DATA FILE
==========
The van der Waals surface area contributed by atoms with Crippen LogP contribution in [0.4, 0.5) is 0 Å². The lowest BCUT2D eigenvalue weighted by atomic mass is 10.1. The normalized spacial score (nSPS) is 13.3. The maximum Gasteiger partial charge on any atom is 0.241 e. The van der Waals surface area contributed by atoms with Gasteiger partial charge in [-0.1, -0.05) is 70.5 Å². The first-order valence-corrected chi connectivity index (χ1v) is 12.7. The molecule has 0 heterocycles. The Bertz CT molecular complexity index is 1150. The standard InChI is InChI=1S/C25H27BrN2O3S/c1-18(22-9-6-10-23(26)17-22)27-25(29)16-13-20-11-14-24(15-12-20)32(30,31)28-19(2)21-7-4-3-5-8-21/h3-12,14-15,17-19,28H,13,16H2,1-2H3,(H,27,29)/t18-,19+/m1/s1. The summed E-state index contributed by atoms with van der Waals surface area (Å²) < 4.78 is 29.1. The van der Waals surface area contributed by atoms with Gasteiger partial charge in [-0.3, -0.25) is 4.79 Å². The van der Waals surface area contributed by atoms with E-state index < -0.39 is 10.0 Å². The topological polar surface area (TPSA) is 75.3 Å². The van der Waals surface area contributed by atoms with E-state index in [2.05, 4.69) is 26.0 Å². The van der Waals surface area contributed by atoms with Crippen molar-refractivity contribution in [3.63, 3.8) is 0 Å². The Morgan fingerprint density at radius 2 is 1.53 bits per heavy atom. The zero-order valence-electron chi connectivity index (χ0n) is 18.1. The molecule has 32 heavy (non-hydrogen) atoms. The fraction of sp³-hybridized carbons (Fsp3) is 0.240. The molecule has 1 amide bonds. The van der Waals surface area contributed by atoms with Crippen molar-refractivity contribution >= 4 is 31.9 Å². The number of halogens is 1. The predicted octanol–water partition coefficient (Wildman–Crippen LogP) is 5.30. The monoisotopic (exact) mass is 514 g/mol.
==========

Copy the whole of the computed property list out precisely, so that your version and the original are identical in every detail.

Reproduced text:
The van der Waals surface area contributed by atoms with Crippen LogP contribution in [0.4, 0.5) is 0 Å². The lowest BCUT2D eigenvalue weighted by atomic mass is 10.1. The normalized spacial score (nSPS) is 13.3. The maximum Gasteiger partial charge on any atom is 0.241 e. The van der Waals surface area contributed by atoms with Gasteiger partial charge in [-0.1, -0.05) is 70.5 Å². The first-order valence-corrected chi connectivity index (χ1v) is 12.7. The molecule has 0 heterocycles. The Bertz CT molecular complexity index is 1150. The standard InChI is InChI=1S/C25H27BrN2O3S/c1-18(22-9-6-10-23(26)17-22)27-25(29)16-13-20-11-14-24(15-12-20)32(30,31)28-19(2)21-7-4-3-5-8-21/h3-12,14-15,17-19,28H,13,16H2,1-2H3,(H,27,29)/t18-,19+/m1/s1. The summed E-state index contributed by atoms with van der Waals surface area (Å²) < 4.78 is 29.1. The van der Waals surface area contributed by atoms with Gasteiger partial charge in [-0.3, -0.25) is 4.79 Å². The van der Waals surface area contributed by atoms with E-state index < -0.39 is 10.0 Å². The topological polar surface area (TPSA) is 75.3 Å². The van der Waals surface area contributed by atoms with E-state index in [2.05, 4.69) is 26.0 Å². The van der Waals surface area contributed by atoms with Crippen molar-refractivity contribution in [3.63, 3.8) is 0 Å². The Morgan fingerprint density at radius 2 is 1.53 bits per heavy atom. The zero-order valence-electron chi connectivity index (χ0n) is 18.1. The molecule has 32 heavy (non-hydrogen) atoms. The fraction of sp³-hybridized carbons (Fsp3) is 0.240. The molecule has 1 amide bonds. The van der Waals surface area contributed by atoms with Crippen molar-refractivity contribution >= 4 is 31.9 Å². The number of halogens is 1. The predicted octanol–water partition coefficient (Wildman–Crippen LogP) is 5.30. The monoisotopic (exact) mass is 514 g/mol.